By doing a deep dive into HCP messaging segmentation, manufacturers can figure out which particular elements of their strategy are (or are not) resonating with which types of providers. For example, are the HCPs that are most likely to change their behavior after hearing your messaging in a community setting, or an academic hospital setting? Which verbatim comments are most common from that audience?

Insights like these can help your sales team identify the strengths and weakness of your messaging for each HCP persona. If your most unenthusiastic HCPs have been in practice for 20+ years, how can you tweak your messaging to appeal to that demographic? Would your least-receptive HCPs be better served by leave-behind materials that include coverage and cost information? Should your presentation to skeptical HCPs focus more on your brand’s safety profile, or its novel MOA?

Set Your Intentions, but Monitor Outcomes

All too often, the clinical and financial value propositions that a pharma company intends to communicate aren’t the message that sticks. A key differentiator may be misunderstood by HCPs for any number of reasons: it can be too complex to recall, or not well-stated, or perhaps it’s actually irrelevant to that particular audience. Competitive influence can factor in as well; perhaps that differentiator is already claimed by another brand, or a competitor is disputing your brand’s message.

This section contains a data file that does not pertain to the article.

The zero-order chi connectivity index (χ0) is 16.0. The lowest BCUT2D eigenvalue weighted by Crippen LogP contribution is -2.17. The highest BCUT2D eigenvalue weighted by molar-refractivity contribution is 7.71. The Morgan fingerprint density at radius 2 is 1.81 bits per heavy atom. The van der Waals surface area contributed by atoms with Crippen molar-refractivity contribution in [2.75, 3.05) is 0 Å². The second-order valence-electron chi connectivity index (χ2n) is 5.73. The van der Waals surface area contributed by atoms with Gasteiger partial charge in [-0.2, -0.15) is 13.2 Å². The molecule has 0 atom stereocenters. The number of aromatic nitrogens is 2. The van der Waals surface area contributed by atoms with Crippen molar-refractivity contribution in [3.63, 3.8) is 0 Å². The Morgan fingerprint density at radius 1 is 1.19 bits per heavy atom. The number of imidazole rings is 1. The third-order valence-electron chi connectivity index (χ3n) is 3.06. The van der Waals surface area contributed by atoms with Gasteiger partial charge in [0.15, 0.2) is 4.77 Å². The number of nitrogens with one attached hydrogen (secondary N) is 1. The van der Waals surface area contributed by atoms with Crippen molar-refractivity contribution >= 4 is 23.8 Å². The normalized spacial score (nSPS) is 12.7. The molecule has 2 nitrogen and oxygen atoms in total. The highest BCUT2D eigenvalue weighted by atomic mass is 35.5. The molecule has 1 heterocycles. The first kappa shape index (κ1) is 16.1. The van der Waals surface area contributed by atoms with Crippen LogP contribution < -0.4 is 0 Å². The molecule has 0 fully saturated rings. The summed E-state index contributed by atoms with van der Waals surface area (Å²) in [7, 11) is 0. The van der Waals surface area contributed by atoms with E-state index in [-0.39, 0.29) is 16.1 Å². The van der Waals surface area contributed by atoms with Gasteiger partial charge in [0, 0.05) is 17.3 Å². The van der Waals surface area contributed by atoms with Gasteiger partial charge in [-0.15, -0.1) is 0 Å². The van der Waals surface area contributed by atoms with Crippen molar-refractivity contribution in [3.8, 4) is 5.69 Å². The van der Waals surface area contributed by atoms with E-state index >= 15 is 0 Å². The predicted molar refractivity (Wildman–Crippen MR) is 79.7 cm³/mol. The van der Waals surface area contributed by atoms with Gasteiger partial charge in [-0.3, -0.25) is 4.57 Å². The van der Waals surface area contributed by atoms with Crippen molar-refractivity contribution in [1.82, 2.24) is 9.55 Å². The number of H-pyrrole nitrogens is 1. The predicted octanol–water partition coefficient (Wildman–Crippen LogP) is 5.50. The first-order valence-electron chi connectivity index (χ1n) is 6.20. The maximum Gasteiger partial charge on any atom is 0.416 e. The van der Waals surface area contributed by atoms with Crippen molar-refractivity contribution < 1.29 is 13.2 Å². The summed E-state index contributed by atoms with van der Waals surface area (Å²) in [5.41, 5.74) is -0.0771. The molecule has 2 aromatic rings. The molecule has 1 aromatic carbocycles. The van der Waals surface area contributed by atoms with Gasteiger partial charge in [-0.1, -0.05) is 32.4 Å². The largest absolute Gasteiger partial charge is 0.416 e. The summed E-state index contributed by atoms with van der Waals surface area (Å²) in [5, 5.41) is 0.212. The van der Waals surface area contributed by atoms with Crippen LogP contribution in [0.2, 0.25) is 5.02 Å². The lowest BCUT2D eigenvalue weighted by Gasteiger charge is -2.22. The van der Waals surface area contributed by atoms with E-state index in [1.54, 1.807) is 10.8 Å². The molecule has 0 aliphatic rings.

HCP segmentation can help manufacturers better understand the range of HCP pain points, which can in turn helps pharma companies determine the kind of messaging that will increase engagement. The key to changing prescribing behavior is ensuring that providers correctly understand, attribute, and retain your brand’s value proposition—so they will change their minds about whether your therapy is the best choice for their patients.

Depending on the therapeutic area and indication, manufacturers should conduct unaided promotional effectiveness tracking every three to six months. By adjusting your strategy to meet HCPs where they are, you can improve the clarity and utility of your communications and increase your brand’s market share.

If you’re ready to tailor your messaging to targeted HCPs, learn more about our HCP Message Monitor solution.

© 2024 MMIT
Shawn Cripps

Shawn Cripps

Shawn Cripps is a director on the Advisory and Insights team at MMIT.